On one side the wham-bam, take-no-prisoners smiling assassin that is Sabine Lisicki. On the other is the composed, tireless Pole, Agnieszka Radwanska. What an utter contrast but what a compelling one it makes. Who will win this match of opposites?
Radwanska is seeded four against Lisicki's 23 but I don't see those numbers counting for squat when they step out on that court this afternoon. In fact, I would have Sabine down as the favourite and why wouldn't you? After all, this is the woman who took on Serena Williams in a wild-west shoot-out and won. She also beat Sam Stosur, who was ranked higher, in the third round. She has a game and a half when it is at full power and, man alive, it is at full power right now.
So Lisicki is the favourite but not by much. Radwanska is a canny operator, knows her game and knows how to hang in there. She has played in a Wimbledon final before, so has been at this stage and won through. Last year she beat Angelique Kerber in straight sets to reach her first Slam final – coping with the stage and the occasion, and that is going to be the big thing in this match. Can Lisicki stand tall on the big stage when there is so much at stake?
Sure she can and keep smiling all the way through it as she loads those guns to fire at full blast at Radwanska. I don't think I have ever seen Lisicki playing so well. Staying up after that win over Serena to blast past Kaia Kanepi on Tuesday was a big moment. It would have been so easy to switch down but she kept on firing. Now she has to control those emotions of hers – a Wimbledon semi-final, one win from her first Grand Slam final. She has to keep a firm grip on herself – think the match, Sabine, and only the match.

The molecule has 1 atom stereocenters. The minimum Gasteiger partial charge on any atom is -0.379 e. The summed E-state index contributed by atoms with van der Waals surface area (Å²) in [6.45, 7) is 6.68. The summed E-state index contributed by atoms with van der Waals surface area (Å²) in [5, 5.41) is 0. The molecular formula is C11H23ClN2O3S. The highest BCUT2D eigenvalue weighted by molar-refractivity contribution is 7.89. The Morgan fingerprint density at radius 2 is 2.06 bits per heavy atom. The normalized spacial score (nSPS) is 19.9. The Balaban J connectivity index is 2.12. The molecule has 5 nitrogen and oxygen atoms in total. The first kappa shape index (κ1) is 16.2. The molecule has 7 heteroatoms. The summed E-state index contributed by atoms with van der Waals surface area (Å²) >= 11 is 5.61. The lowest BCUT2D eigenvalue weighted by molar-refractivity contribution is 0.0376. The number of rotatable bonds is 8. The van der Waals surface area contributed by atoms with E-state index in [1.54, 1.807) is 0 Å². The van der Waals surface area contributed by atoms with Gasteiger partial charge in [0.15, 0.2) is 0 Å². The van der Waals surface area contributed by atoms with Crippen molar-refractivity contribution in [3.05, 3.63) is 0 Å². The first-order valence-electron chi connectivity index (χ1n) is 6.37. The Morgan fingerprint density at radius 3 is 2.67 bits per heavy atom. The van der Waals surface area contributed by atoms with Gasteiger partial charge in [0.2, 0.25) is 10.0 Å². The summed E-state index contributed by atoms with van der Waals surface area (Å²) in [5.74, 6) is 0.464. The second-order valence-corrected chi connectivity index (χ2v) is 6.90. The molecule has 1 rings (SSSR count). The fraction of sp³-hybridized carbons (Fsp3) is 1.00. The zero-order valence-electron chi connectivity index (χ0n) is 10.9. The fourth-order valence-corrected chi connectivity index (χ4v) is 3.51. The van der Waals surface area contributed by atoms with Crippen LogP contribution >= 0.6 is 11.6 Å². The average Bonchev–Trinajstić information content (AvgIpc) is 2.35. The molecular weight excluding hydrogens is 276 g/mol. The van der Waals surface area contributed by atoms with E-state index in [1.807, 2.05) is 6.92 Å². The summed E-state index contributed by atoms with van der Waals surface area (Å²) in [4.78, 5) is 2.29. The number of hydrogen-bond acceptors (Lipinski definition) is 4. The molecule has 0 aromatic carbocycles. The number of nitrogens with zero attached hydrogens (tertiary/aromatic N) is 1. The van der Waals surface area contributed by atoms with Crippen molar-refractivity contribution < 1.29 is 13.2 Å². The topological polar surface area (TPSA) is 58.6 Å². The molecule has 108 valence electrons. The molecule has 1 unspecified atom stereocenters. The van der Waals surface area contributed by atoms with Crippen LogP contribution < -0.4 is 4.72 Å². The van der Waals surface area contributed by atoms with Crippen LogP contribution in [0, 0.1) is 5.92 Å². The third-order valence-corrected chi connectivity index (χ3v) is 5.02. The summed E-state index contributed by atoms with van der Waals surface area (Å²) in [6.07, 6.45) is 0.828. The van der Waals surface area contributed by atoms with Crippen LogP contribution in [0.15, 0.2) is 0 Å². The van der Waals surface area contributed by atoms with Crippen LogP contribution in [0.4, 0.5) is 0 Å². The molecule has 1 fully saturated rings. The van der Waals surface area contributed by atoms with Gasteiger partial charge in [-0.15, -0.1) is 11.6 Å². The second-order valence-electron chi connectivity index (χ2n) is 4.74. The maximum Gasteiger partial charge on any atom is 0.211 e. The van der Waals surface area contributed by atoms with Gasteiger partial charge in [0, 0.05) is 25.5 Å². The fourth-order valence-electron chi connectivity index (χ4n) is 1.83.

Last year she beat Maria Sharapova in the fourth round but then fell to Kerber in the quarters. The year before she reached the semis but came up against Sharapova at her cool, dominant best. She should feel comfortable out there – man, she has earned this place in the semi-finals – and if she can concentrate only on the woman standing across the net then she can win.
Radwanska is not one of the big servers. Let's have a look at the figures from their last matches. Radwanska's fastest is 103mph to Lisicki's 118mph, first-serve average 90mph to 104mph, and here's a telling one, second-serve average 71mph to 81mph. Lisicki was sending down second serve aces against Serena and there is not a cat in the hottest part of hell's chance of Radwanska doing that. But what Radwanska does is make sure she keeps that first serve accurate. Her stats there are consistently high.
Radwanska is a player who knows her game inside out and does what she has to do. She is consistent – quarter-finalist at both Slams this year, runner-up here last year after taking a set off Serena in the final. She's a tough cookie. She moves well, has clever groundstrokes, does not hit too many winners but gets the ball back at you time after time after time. Radwanska forces you into mistakes and if she can bog Lisicki down that will cause her all sorts of problems. If the rallies go long it will favour Radwanska.